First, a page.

Infrastructure architecture

The world is cloud-obsessed.

Whether it’s streaming TV; or how you take, edit, store and share your photos; or your documents; or even how you communicate with your family and colleagues, the products you use will be sold as something to do with “cloud”. The reality though is that it’s all crap. The IT sector has a long history of (re)selling the same thing over and over under a different name, and “cloud” today is literally no different from software-as-a-service in the 1990s, or multi-tenant computing in the 1980s and earlier – it just has 21st-century marketing.

IT organizations surprisingly fall into this trap today, despite being insiders to the game. New projects and applications “must be cloud”, and every organization’s CIO is expected to have a “cloud strategy”. What that really means for the vast majority of them is that they want to use IaaS (infrastructure as a service), which is really just virtual machines with micro-billing, and that is a perfectly reasonable technical and cost objective.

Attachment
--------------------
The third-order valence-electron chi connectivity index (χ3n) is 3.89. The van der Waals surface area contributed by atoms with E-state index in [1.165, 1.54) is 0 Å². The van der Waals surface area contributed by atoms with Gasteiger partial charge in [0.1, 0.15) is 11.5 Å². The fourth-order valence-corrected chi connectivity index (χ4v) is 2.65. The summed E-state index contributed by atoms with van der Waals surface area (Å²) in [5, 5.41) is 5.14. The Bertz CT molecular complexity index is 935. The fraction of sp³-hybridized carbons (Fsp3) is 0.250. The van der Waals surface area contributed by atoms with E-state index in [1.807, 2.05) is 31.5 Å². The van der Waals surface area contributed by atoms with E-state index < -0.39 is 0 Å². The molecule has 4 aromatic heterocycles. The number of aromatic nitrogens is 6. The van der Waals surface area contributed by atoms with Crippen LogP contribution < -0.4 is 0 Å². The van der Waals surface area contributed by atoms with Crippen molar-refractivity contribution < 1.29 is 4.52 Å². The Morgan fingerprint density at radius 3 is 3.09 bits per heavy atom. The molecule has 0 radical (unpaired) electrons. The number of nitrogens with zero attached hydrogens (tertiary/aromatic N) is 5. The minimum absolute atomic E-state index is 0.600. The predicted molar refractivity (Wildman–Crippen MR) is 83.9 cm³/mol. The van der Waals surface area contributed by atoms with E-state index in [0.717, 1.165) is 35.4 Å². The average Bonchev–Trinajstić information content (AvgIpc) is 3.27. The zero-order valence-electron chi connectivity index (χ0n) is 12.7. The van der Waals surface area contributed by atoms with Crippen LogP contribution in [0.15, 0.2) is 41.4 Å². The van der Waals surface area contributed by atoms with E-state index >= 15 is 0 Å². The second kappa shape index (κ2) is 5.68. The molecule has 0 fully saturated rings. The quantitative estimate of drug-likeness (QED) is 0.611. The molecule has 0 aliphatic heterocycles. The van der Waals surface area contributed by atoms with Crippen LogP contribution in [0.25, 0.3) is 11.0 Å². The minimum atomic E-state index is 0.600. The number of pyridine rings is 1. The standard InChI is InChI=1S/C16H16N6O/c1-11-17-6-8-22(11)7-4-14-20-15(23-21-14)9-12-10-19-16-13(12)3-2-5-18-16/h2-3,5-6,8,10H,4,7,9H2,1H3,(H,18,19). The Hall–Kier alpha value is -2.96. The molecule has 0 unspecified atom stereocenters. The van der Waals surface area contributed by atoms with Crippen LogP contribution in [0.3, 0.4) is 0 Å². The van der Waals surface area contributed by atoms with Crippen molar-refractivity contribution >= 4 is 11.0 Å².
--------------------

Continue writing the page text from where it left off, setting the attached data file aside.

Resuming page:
The problem?

Not all applications are loosely-coupled web-based services that can exist or behave consistently and predictably in a variable-latency, variable-performance, over-committed, shared compute environment; i.e. “the cloud” is not a fit-all model.
Furthermore, (public) IaaS is only cost-competitive if you don’t run it constantly. Compare like cloud instances against leased dedicated physical compute and you’ll find it costs more. Guess what? Most organizations fire-and-forget and end up running countless “permanent” IaaS instances – ironically exactly what the IT vendors want you to do to increase your overall spend.

“Cloud” may fit, and may play a part; but don’t be fooled into thinking it’s got to be the answer.

Infrastructure delivery

Unblue has decades of experience in designing and building suitable infrastructure whether it’s small web applications, or very large enterprise-grade, mission-critical, cross-region resilient applications.

Feel free to get in touch and discuss your requirements.